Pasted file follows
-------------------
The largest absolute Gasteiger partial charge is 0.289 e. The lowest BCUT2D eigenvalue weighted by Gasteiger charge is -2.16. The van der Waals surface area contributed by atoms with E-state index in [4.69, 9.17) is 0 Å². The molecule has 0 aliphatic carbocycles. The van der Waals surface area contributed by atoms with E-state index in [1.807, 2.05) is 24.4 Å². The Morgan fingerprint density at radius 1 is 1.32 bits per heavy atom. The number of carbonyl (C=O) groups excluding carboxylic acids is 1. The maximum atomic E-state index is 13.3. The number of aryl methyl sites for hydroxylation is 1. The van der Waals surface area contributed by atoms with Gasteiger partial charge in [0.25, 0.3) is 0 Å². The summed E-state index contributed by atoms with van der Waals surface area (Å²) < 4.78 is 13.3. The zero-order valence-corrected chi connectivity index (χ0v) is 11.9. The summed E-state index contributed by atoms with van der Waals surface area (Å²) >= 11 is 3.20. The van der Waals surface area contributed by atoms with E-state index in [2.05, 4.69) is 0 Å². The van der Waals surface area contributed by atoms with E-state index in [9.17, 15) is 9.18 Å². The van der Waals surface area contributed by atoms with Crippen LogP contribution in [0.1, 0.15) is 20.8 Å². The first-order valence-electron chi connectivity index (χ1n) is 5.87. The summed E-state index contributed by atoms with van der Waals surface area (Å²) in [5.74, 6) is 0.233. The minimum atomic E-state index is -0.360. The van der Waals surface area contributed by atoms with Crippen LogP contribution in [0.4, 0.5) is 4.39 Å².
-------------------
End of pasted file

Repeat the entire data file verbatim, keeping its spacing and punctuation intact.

The largest absolute Gasteiger partial charge is 0.289 e. The lowest BCUT2D eigenvalue weighted by Gasteiger charge is -2.16. The van der Waals surface area contributed by atoms with E-state index in [4.69, 9.17) is 0 Å². The molecule has 0 aliphatic carbocycles. The van der Waals surface area contributed by atoms with E-state index in [1.807, 2.05) is 24.4 Å². The Morgan fingerprint density at radius 1 is 1.32 bits per heavy atom. The number of carbonyl (C=O) groups excluding carboxylic acids is 1. The maximum atomic E-state index is 13.3. The number of aryl methyl sites for hydroxylation is 1. The van der Waals surface area contributed by atoms with Gasteiger partial charge in [0.25, 0.3) is 0 Å². The summed E-state index contributed by atoms with van der Waals surface area (Å²) < 4.78 is 13.3. The zero-order valence-corrected chi connectivity index (χ0v) is 11.9. The summed E-state index contributed by atoms with van der Waals surface area (Å²) >= 11 is 3.20. The van der Waals surface area contributed by atoms with E-state index in [2.05, 4.69) is 0 Å². The van der Waals surface area contributed by atoms with E-state index in [9.17, 15) is 9.18 Å². The van der Waals surface area contributed by atoms with Crippen LogP contribution in [0.1, 0.15) is 20.8 Å². The first-order valence-electron chi connectivity index (χ1n) is 5.87. The summed E-state index contributed by atoms with van der Waals surface area (Å²) in [5.74, 6) is 0.233. The minimum atomic E-state index is -0.360. The van der Waals surface area contributed by atoms with Crippen LogP contribution in [0.4, 0.5) is 4.39 Å².